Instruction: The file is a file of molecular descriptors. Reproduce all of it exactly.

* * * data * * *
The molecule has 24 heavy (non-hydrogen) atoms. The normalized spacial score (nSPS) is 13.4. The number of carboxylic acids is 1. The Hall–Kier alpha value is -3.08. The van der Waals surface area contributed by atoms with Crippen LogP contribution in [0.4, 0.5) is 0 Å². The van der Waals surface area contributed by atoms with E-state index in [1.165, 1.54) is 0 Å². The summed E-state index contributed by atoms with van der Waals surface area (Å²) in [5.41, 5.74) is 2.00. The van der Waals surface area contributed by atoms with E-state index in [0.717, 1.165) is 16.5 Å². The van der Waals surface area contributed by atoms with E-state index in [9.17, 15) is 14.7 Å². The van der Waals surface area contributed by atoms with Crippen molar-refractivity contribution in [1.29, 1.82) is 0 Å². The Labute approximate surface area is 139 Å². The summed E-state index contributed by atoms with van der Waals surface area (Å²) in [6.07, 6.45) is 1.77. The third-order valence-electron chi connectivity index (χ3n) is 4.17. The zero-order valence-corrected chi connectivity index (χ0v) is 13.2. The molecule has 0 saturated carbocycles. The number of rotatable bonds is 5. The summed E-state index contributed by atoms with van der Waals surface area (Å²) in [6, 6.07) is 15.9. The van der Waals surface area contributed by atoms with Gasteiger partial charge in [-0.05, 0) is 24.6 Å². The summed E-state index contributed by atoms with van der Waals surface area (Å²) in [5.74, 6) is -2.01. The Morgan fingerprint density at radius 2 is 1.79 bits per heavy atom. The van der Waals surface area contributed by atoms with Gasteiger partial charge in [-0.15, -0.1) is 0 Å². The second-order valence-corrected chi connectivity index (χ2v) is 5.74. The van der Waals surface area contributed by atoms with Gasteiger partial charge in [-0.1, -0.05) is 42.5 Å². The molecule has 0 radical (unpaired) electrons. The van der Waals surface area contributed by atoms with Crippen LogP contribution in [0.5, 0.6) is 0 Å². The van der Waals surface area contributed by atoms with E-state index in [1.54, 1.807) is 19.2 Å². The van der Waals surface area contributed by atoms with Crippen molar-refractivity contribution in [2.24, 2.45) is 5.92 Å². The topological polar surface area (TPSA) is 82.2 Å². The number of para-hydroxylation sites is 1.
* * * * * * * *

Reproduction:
The molecule has 24 heavy (non-hydrogen) atoms. The normalized spacial score (nSPS) is 13.4. The number of carboxylic acids is 1. The Hall–Kier alpha value is -3.08. The van der Waals surface area contributed by atoms with Crippen LogP contribution in [0.4, 0.5) is 0 Å². The van der Waals surface area contributed by atoms with E-state index in [1.165, 1.54) is 0 Å². The summed E-state index contributed by atoms with van der Waals surface area (Å²) in [5.41, 5.74) is 2.00. The van der Waals surface area contributed by atoms with E-state index in [0.717, 1.165) is 16.5 Å². The van der Waals surface area contributed by atoms with E-state index in [9.17, 15) is 14.7 Å². The van der Waals surface area contributed by atoms with Crippen molar-refractivity contribution in [1.29, 1.82) is 0 Å². The Labute approximate surface area is 139 Å². The summed E-state index contributed by atoms with van der Waals surface area (Å²) in [6.07, 6.45) is 1.77. The third-order valence-electron chi connectivity index (χ3n) is 4.17. The zero-order valence-corrected chi connectivity index (χ0v) is 13.2. The molecule has 0 saturated carbocycles. The number of rotatable bonds is 5. The summed E-state index contributed by atoms with van der Waals surface area (Å²) in [6, 6.07) is 15.9. The van der Waals surface area contributed by atoms with Gasteiger partial charge in [-0.05, 0) is 24.6 Å². The summed E-state index contributed by atoms with van der Waals surface area (Å²) in [5.74, 6) is -2.01. The Morgan fingerprint density at radius 2 is 1.79 bits per heavy atom. The van der Waals surface area contributed by atoms with Gasteiger partial charge in [-0.15, -0.1) is 0 Å². The second-order valence-corrected chi connectivity index (χ2v) is 5.74. The van der Waals surface area contributed by atoms with Gasteiger partial charge in [-0.1, -0.05) is 42.5 Å². The molecule has 0 radical (unpaired) electrons. The van der Waals surface area contributed by atoms with Crippen LogP contribution in [0.5, 0.6) is 0 Å². The van der Waals surface area contributed by atoms with E-state index in [1.54, 1.807) is 19.2 Å². The van der Waals surface area contributed by atoms with Crippen molar-refractivity contribution in [2.24, 2.45) is 5.92 Å². The topological polar surface area (TPSA) is 82.2 Å². The number of para-hydroxylation sites is 1.